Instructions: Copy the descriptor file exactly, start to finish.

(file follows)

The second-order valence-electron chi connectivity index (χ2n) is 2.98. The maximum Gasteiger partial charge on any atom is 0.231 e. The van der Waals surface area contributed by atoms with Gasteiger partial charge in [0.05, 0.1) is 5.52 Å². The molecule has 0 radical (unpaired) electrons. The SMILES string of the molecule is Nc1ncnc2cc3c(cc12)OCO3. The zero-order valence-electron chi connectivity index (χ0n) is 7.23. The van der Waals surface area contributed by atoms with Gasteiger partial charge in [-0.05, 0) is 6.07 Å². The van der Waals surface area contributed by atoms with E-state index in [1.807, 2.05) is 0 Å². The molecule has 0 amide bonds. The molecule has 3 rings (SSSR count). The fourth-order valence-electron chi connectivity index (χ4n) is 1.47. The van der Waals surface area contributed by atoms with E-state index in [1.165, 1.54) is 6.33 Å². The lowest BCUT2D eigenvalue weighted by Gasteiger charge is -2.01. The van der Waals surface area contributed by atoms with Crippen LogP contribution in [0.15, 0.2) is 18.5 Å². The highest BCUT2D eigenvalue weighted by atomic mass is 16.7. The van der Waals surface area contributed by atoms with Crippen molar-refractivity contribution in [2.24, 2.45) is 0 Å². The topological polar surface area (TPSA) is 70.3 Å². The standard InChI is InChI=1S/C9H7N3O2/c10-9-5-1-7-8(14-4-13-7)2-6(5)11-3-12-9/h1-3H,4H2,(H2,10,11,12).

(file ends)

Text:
The second-order valence-electron chi connectivity index (χ2n) is 2.98. The maximum Gasteiger partial charge on any atom is 0.231 e. The van der Waals surface area contributed by atoms with Gasteiger partial charge in [0.05, 0.1) is 5.52 Å². The molecule has 0 radical (unpaired) electrons. The SMILES string of the molecule is Nc1ncnc2cc3c(cc12)OCO3. The zero-order valence-electron chi connectivity index (χ0n) is 7.23. The van der Waals surface area contributed by atoms with Gasteiger partial charge in [-0.05, 0) is 6.07 Å². The van der Waals surface area contributed by atoms with E-state index in [1.807, 2.05) is 0 Å². The molecule has 0 amide bonds. The molecule has 3 rings (SSSR count). The fourth-order valence-electron chi connectivity index (χ4n) is 1.47. The van der Waals surface area contributed by atoms with E-state index in [1.165, 1.54) is 6.33 Å². The lowest BCUT2D eigenvalue weighted by Gasteiger charge is -2.01. The van der Waals surface area contributed by atoms with Crippen LogP contribution in [0.15, 0.2) is 18.5 Å². The highest BCUT2D eigenvalue weighted by atomic mass is 16.7. The van der Waals surface area contributed by atoms with Crippen molar-refractivity contribution in [2.24, 2.45) is 0 Å². The topological polar surface area (TPSA) is 70.3 Å². The standard InChI is InChI=1S/C9H7N3O2/c10-9-5-1-7-8(14-4-13-7)2-6(5)11-3-12-9/h1-3H,4H2,(H2,10,11,12).